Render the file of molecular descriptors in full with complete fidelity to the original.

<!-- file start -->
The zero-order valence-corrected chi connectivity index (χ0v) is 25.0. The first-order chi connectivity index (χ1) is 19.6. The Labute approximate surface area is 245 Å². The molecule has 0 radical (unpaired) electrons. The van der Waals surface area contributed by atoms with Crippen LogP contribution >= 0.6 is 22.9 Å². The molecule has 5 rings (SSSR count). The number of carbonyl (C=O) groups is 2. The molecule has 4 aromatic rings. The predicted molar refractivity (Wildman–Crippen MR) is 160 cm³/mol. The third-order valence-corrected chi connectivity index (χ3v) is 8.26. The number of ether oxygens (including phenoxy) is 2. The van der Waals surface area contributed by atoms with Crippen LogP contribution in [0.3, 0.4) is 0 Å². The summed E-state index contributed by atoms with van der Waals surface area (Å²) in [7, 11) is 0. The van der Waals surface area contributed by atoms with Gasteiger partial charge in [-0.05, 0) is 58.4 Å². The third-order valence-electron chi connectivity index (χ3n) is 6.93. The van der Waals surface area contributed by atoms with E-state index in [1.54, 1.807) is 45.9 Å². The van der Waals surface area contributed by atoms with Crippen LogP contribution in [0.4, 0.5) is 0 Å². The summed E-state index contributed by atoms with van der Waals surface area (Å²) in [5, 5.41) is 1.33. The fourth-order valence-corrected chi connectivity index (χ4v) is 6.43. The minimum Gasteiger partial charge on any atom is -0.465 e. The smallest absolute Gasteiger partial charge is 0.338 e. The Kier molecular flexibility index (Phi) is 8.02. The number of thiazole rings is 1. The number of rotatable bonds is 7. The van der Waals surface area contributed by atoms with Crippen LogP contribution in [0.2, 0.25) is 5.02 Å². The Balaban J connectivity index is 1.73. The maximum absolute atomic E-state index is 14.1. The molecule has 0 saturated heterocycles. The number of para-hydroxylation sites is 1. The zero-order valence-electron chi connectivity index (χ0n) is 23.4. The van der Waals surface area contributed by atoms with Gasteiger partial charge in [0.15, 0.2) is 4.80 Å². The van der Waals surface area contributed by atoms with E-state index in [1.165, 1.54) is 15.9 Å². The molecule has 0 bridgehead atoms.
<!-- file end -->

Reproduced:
The zero-order valence-corrected chi connectivity index (χ0v) is 25.0. The first-order chi connectivity index (χ1) is 19.6. The Labute approximate surface area is 245 Å². The molecule has 0 radical (unpaired) electrons. The van der Waals surface area contributed by atoms with Crippen LogP contribution >= 0.6 is 22.9 Å². The molecule has 5 rings (SSSR count). The number of carbonyl (C=O) groups is 2. The molecule has 4 aromatic rings. The predicted molar refractivity (Wildman–Crippen MR) is 160 cm³/mol. The third-order valence-corrected chi connectivity index (χ3v) is 8.26. The number of ether oxygens (including phenoxy) is 2. The van der Waals surface area contributed by atoms with Crippen LogP contribution in [0.3, 0.4) is 0 Å². The summed E-state index contributed by atoms with van der Waals surface area (Å²) in [7, 11) is 0. The van der Waals surface area contributed by atoms with Gasteiger partial charge in [-0.05, 0) is 58.4 Å². The third-order valence-electron chi connectivity index (χ3n) is 6.93. The van der Waals surface area contributed by atoms with E-state index in [1.54, 1.807) is 45.9 Å². The van der Waals surface area contributed by atoms with Crippen LogP contribution in [0.4, 0.5) is 0 Å². The summed E-state index contributed by atoms with van der Waals surface area (Å²) in [5, 5.41) is 1.33. The fourth-order valence-corrected chi connectivity index (χ4v) is 6.43. The minimum Gasteiger partial charge on any atom is -0.465 e. The smallest absolute Gasteiger partial charge is 0.338 e. The Kier molecular flexibility index (Phi) is 8.02. The number of thiazole rings is 1. The number of rotatable bonds is 7. The van der Waals surface area contributed by atoms with Crippen LogP contribution in [0.2, 0.25) is 5.02 Å². The Balaban J connectivity index is 1.73. The maximum absolute atomic E-state index is 14.1. The molecule has 0 saturated heterocycles. The number of para-hydroxylation sites is 1. The zero-order valence-electron chi connectivity index (χ0n) is 23.4. The van der Waals surface area contributed by atoms with Gasteiger partial charge in [0.15, 0.2) is 4.80 Å². The van der Waals surface area contributed by atoms with E-state index in [1.165, 1.54) is 15.9 Å². The molecule has 0 bridgehead atoms.